Hey, it’s that guy Rico! Rico Rodriguez! The dictatorship-toppling one man army! He’s back (baby!) to topple more dictators! He’s brought an even crazier collection of weapons and chaotic gadgets created for the sole purpose of wanton destruction! And there are weather effects this time like tornadoes and electrical storms! And there’s this gun that SHOOTS GUSTS OF WIND so you can basically catapult dudes into explosions! But not before you’ve tethered those dudes to red barrels and helium balloons that’ll also explode to make the first explosion more explosion-ey! DOUBLE EXPLOSIONS!
It sounds great! Except that it isn’t and honestly it all gets tedious fast thanks to a ton of issues. Boo.
I had way more fun than I probably should have had with Just Cause 3, so I was keen to get stuck into Rico’s latest outing to the island of Solís, where yet another mean old dictator and his private Black Hand army are keeping the population well and truly down. Except that this place has amazing infrastructure and huge first-world cities and farmlands and airports and everyone drives sports cars so you kind of need to wonder just how bad these dictators actually are. But anyway, Rico says they’re bad and before he knows it he’s accidentally started YET ANOTHER liberation movement which becomes affectionately dubbed “The Army of Chaos”. Get it? Because causing chaos is like the main gameplay loop in this series… it’s supposed to be self-referential or something or… forget it.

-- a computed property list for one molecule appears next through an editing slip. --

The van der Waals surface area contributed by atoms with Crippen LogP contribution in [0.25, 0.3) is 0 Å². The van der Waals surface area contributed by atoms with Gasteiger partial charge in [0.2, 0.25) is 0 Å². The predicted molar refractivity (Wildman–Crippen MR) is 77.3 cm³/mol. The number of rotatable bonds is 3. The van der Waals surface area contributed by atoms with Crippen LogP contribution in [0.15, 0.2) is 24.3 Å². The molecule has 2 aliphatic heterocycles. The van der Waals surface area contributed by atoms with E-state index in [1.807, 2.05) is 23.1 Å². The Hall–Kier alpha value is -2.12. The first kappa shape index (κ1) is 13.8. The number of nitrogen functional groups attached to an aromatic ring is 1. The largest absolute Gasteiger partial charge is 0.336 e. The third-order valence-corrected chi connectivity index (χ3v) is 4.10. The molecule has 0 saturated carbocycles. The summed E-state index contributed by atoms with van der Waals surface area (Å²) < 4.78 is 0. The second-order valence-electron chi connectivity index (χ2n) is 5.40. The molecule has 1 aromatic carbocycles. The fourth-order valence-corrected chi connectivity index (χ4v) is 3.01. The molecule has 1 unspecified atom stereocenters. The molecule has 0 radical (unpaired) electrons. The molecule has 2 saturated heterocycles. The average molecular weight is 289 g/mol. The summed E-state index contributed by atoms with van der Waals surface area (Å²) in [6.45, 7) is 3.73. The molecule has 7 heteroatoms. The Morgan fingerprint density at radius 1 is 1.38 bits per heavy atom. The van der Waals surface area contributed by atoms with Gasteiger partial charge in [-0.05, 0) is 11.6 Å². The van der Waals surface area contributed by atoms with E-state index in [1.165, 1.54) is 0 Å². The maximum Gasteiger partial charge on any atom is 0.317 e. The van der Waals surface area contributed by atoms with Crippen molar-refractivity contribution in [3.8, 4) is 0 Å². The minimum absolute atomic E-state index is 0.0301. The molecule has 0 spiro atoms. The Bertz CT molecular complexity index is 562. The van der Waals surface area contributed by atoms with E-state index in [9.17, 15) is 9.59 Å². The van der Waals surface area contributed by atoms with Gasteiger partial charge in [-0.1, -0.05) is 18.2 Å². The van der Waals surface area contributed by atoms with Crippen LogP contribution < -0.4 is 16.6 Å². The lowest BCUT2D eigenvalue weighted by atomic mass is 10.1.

Anyway, Mr. Bad Guy Dictator (whose name escaped me, as did the names of most of the characters because they’re all so appallingly one-dimensional and instantly forgettable) also has a device that can control the weather, because there needs to be some justification for cool new weather effects. Turns out weather-controlling devices aren’t allowed even if they have cool names like “Illapa”. So Rico has to blow shit up. Again.
In the past the Just Cause games have excelled in creating this fevered, balletic destruction that generates all kinds of on-screen chaos. In Just Cause 4 it’s never as compelling as it used to be, which is likely thanks to the developer’s tinkering with gameplay loops and trying to streamline the whole package. Incidentally, the developers also do the opposite of streamlining in some areas, and the result is a game that feels like a bit of a mess.
Central to gameplay progression is the Army of Chaos rebels, who will openly engage with Black Hand forces along the frontlines of each of Solís’s numerous regions. The whole island has been carved up into different chunks so that the in-game map kind of looks like a Risk board. Rico has to cross into Black Hand territory, complete an infiltration mission, and then call for the Army of Chaos to invade that new region and take it over. In order to invade the region you need to have forces in reserve ready to invade, and in order to populate those reserves you need to destroy Black Hand infrastructure throughout the various regions. The destruction “inspires” people to join the liberation movement, I guess. And that’s the basic gameplay loop that you’ll repeat through dozens and dozens of regions.
It sounds like a good progression system in theory, but in practice it’s stymied by some appalling menus and overly complicated systems.